Let’s start with designating a space in your home to work. Whether that’s a home office, a desk, a spot at your dining table, whatever it may be. Try to avoid the habit of working from your bed, since your bed is for sleeping! Compartmentalizing these spaces in your home will be more beneficial than you may think. 

However, not leaving the house may become part of the problem you’re struggling with. It’s good to mix things up, too! If you’re finding yourself home for days at a time, it may be time to consider looking for alternatives such as a coffee shop nearby or your local public library. A change of scenery and new surroundings might just be the thing that pulls you out of a rut.

Tip #3: Find a hobby (outside of the house)

It’s just as important to invest in yourself and your passions as it is to get out into the world. Finding something you enjoy doing, at a space outside of your home, is a great way to make sure you’re actually getting out of the house.

Like to exercise? Join a local gym. Go for a walk outside. Like to read? Join a local book club. Want to be creative? Look into some local art classes. 

Finding what you like to do makes it that much easier to take a step in the right direction (and outside your front door).

Tip #4: Reach out to your coworkers

Listen, you may be in different cities or even different states, but reaching out to your coworkers is a great step! It’s important to build relationships in any respect, and if you’re struggling with isolation, there’s no harm in finding a way to talk to your coworkers! 

Schedule a Zoom call on your lunch hour, invite your coworkers to a virtual happy hour, whatever it may be! Having that interaction with your coworkers is just as important online as it is in-person. Reach out and make a new friend. It might just help.

Tip #5: Make time for friends and family

Seeing those you’re close with is more important than ever. Reach out to your friends, set up a lunch date, host a cocktail hour, go to the movies, who cares! Maintain those friendships as much as you can, because people need people (and remote workers really need people).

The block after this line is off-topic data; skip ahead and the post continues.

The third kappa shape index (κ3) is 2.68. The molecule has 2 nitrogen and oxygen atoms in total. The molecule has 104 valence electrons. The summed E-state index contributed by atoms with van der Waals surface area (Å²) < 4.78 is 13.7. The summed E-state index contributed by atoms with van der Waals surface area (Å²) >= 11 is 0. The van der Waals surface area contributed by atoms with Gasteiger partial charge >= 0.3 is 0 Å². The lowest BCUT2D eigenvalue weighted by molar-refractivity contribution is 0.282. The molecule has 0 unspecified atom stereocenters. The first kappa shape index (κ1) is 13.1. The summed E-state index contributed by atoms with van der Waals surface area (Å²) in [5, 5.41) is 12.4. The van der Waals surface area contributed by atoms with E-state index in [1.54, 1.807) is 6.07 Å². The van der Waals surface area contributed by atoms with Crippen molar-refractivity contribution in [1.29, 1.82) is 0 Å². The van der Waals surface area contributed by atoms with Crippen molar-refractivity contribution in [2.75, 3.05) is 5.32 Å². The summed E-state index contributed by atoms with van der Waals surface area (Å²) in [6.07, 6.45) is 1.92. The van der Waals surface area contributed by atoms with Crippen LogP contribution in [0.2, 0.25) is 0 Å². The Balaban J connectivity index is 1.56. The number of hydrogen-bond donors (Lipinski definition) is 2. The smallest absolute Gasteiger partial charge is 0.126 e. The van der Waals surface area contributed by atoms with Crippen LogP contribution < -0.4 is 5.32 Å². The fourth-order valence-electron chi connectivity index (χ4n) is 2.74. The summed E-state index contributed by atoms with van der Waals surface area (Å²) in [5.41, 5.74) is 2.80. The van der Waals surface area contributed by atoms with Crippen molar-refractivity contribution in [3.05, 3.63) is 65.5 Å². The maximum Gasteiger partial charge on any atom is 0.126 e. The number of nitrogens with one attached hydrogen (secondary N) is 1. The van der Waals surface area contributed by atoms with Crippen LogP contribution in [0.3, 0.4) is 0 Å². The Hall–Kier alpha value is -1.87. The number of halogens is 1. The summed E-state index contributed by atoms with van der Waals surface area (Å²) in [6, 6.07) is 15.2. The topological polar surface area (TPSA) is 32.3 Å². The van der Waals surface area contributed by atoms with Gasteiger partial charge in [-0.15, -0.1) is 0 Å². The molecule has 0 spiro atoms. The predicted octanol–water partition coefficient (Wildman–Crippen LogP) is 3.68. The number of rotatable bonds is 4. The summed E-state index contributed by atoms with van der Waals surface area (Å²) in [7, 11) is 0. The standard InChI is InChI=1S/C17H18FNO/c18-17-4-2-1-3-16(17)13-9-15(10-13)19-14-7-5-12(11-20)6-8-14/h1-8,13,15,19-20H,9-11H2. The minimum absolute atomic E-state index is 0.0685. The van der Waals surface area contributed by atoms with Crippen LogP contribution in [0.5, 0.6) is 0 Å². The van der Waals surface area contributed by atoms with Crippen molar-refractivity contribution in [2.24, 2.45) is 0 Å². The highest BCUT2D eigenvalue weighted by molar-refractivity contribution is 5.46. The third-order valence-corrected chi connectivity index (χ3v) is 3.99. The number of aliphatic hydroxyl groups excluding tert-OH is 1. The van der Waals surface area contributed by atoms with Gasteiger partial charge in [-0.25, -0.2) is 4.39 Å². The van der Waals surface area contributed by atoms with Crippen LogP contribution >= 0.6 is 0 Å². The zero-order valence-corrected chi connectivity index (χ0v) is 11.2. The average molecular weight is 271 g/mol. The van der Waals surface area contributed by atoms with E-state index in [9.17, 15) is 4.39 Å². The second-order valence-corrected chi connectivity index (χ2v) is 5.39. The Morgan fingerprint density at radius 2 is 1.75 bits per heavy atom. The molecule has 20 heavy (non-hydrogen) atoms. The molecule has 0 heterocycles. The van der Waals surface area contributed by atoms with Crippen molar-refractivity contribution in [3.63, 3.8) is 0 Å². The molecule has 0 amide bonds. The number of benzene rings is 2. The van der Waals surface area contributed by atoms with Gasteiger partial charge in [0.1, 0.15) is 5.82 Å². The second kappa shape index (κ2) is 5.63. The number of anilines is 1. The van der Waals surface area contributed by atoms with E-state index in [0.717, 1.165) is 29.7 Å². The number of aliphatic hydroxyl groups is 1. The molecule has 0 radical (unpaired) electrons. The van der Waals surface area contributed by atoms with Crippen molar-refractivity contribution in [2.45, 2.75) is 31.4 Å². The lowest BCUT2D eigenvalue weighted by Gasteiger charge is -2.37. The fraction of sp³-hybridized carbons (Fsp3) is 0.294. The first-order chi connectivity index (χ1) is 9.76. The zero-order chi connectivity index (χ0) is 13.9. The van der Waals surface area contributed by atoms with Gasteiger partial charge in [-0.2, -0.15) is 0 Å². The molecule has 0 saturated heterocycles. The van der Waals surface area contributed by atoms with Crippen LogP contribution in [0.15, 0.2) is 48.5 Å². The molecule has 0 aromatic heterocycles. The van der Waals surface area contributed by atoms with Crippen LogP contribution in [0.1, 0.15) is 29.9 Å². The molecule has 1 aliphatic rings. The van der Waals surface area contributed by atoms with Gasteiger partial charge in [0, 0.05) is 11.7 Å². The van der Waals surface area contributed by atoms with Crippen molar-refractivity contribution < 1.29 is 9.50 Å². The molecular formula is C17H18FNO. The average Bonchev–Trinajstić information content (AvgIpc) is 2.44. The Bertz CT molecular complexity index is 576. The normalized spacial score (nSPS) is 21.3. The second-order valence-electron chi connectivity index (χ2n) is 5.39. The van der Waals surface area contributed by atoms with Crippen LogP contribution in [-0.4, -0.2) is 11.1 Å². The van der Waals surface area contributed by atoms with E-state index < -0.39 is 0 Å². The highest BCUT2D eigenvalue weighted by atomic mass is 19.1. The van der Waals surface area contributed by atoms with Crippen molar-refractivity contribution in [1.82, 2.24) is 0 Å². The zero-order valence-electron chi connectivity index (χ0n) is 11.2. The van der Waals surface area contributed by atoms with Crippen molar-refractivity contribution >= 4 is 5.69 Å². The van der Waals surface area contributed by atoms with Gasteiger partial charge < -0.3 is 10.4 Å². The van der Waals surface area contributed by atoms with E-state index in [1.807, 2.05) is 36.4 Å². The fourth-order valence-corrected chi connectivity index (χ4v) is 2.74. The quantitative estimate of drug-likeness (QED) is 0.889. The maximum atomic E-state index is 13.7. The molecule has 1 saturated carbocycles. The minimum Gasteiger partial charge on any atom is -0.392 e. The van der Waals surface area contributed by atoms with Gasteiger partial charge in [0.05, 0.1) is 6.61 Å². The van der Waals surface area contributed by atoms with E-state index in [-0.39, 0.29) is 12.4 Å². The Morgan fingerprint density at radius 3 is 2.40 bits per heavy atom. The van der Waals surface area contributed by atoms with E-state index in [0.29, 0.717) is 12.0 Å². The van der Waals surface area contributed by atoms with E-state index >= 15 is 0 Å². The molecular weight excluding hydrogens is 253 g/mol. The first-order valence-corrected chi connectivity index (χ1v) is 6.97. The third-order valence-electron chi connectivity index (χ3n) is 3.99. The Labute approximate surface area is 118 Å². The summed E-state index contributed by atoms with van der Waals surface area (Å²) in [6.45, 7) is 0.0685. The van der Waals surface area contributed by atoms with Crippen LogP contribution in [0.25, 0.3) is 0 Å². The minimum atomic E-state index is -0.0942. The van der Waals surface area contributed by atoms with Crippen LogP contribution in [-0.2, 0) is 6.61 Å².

Call your parents, siblings, cousins, aunt, uncles, and grandparents or even visit them. When your family brings a positive light to your life, it’s important to keep them close. Reaching out to family is a great first step if you need someone to talk to.

Tip #6: Reach out if you’re struggling

We know this can be hard, and it’s different for everyone. But if you find your mental health declining (and this goes for everyone reading this), please reach out for help! A trusted family member, friend, acquaintance, your boss, a therapist, whoever you feel you can have an open, and honest conversation with, please do so. It’s important to be honest with yourself and get help if you find yourself at a point where you need it. 

We’re going to leave some of these resources here, they’re here to help you. 

Crisis Text Line – Text HOME to 741741

National Suicide and Crisis Lifeline – 988 – Chat Online Here

National Domestic Violence Hotline – (800) 799-7233

APA Crisis Hotlines and Resources

Making Social Media A Safe Space

Given we’re in the social media industry You had to know this was coming. Social media can be used for good! So as a little something extra, here are 6 mental health social media accounts we love and encourage you to follow if you love them, too.

@mentl.sesh

View this post on Instagram

A post shared by MENTL.SESH (@mentl.sesh)

@themindgeek

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A post shared by Sarah Crosby (@themindgeek)

@realdepressionproject

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A post shared by The Depression Project (@realdepressionproject)

@thebraincoach

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A post shared by Nawal Mustafa (@thebraincoach)

@story.of.the.mind

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A post shared by Appreciating Neurodiversity & Disability! (@story.of.the.mind)

@themindfacultykl

View this post on Instagram

A post shared by The Mind Faculty (@themindfacultykl)